Rabbi Yossef Chaim «The Ben Ish Chai»

The Ben Ish Chai

Our revered teacher, Rabbi Yossef Chaim, better know as the Ben Ish Hai, was born in Baghdad on Av 27, 1834. After the disappearance of his illustrious father, which occurred on Elul 13, 1859, he succeeded him as head of the prestigious community, the inheritor of the Jewish Babylonian tradition.

It was in 1860, the morning of Shabbat Teshuvah, that he rose to the podium of the large synagogue to give his first course. It should be noted that he gave his lesson not in the capacity of Chief Rabbi, for all his life he refused the slightest official position. Everyone understood that G-d had bestowed upon Rabbi Yossef both immense wisdom and a marvelous gift for teaching, as well as incredible speaking abilities. From then on the Ben Ish Hai, in same way as King Solomon, didn’t stop instructing the people in all the mysteries of the Torah, even the most secret ones. He did this as much by his courses as by his books. To familiarize his audience with divine truths, he employed a vocabulary understood by all. He didn’t hesitate to turn to everyday examples, or to anecdotes, to draw everyone’s attention, retain it, and in this way transmit to everyone sacred knowledge. It must be underlined that in regards to this, besides his veritable encyclopedic knowledge of Torah, nothing of the human realm was unknown to the Ben Ish Hai. Hence to spiritually uplift people to the highest levels, he first spoke to them in language they understood.

Every Shabbat, during speeches that could sometimes last three hours, he explained the Parsha of the week to the community. In addition, each morning at the end of Shacharit, while still enwrapped in his Tallit and crowned with his Tefillin, he delighted the faithful with mountains of Halachot adorned with Talmudic and Midrashic narratives. Then for a half-hour he alternated between teaching the volumes of Orah Chaim and Yoreh Deah from the Shulchan Aruch. To conclude a study cycle that ended every four years, the Ben Ish Hai organized a great feast for the learned of the city, the costs of which he assumed himself. At this occasion, he would delight his audience by means of a discourse teeming with marvelous Chiddushim (novel interpretations) of Torah and Kabbalah.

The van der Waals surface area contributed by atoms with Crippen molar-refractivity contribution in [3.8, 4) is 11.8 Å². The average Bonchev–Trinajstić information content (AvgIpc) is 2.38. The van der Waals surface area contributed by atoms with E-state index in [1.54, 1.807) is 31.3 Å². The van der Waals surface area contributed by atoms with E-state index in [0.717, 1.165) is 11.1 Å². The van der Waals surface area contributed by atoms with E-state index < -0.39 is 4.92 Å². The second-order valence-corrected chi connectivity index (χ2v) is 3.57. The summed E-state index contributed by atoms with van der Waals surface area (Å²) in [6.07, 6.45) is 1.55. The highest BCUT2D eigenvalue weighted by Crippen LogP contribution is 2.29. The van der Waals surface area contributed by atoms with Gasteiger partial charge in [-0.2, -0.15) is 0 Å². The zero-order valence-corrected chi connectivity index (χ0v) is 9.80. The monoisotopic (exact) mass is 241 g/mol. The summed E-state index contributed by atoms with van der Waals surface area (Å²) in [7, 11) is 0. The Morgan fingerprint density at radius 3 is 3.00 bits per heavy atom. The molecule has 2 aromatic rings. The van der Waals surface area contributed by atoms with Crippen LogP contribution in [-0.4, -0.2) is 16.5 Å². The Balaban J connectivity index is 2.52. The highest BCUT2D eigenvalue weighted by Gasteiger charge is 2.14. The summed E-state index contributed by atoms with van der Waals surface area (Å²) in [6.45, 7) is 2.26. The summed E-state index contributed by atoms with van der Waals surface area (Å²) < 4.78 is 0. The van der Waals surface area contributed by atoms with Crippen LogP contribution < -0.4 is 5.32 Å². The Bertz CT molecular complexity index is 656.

Happy were all the tens of thousands of men and women who had the privilege to see and hear him during four great Shabbats of the year: Shabbat Teshuvah, Shabbat Hagadol, Shabbat Zachor, and Shabbat Parah. His lessons then lasted four hours, but because his audience was held captive by his teachings, his charm, his pleasantness, and his well-known humility, these four hours always seemed too brief. “The sound of his voice,” said his biographers, “evoked the sound of the sea.” A great love for Eretz Israel, and in particular for Jerusalem, emanated from each of his words.

Having never accepted the least of positions, the Ben Ish Hai enclosed himself (sometimes for entire days) in his office to study and write. He would interrupt himself only for guests, and would receive with his regal bearing all those who came to consult him, greeting them with incomparably great joy and humility. By appearing at the entrance to his study, the least of his students could see the Ben Ish Hai rise, rush to meet him, make him sit beside him, and listen attentively. In the say way, the Ben Ish Hai would rise to see each of his guests off, accompanying them until the entrance of his home.

He carefully watched over the absolute purity of his food in the minutest of details, even to the choice of those who served him. In regards to this, we must make it clear that for six years out of seven, the Ben Ish Hai imposed on himself a daily fast. He thus applied the Sages’ interpretation to the Torah verse concerning the Hebrew slave, a verse that states, “Six years he shall serve, and in the seventh he shall go out free” (in other words, he shall be free from his Yetzer Hara, his evil inclination). That was but one of the mortifications and personal strictures that he demanded of himself. Thus, in the full heat of summer, when a blistering heat embraced Baghdad, he did not permit himself to eat watermelon solely for the purpose of not getting carried away by his desire. For this he waited until Rosh Hashanah, at which time he recited the blessing of Shecheyanu (“Blessed are You …Who has granted us life … and enabled us to reach this occasion”).

Rabbi Yossef Chaim, the legendary Ben Ish Hai, left this world on Elul 13, 1909. He left us with works on Torah and Kabbalah that cannot be overlooked, veritable wellsprings of knowledge from which each of us can drink.

May his merit protect us, as well as all the Jewish people. Amen




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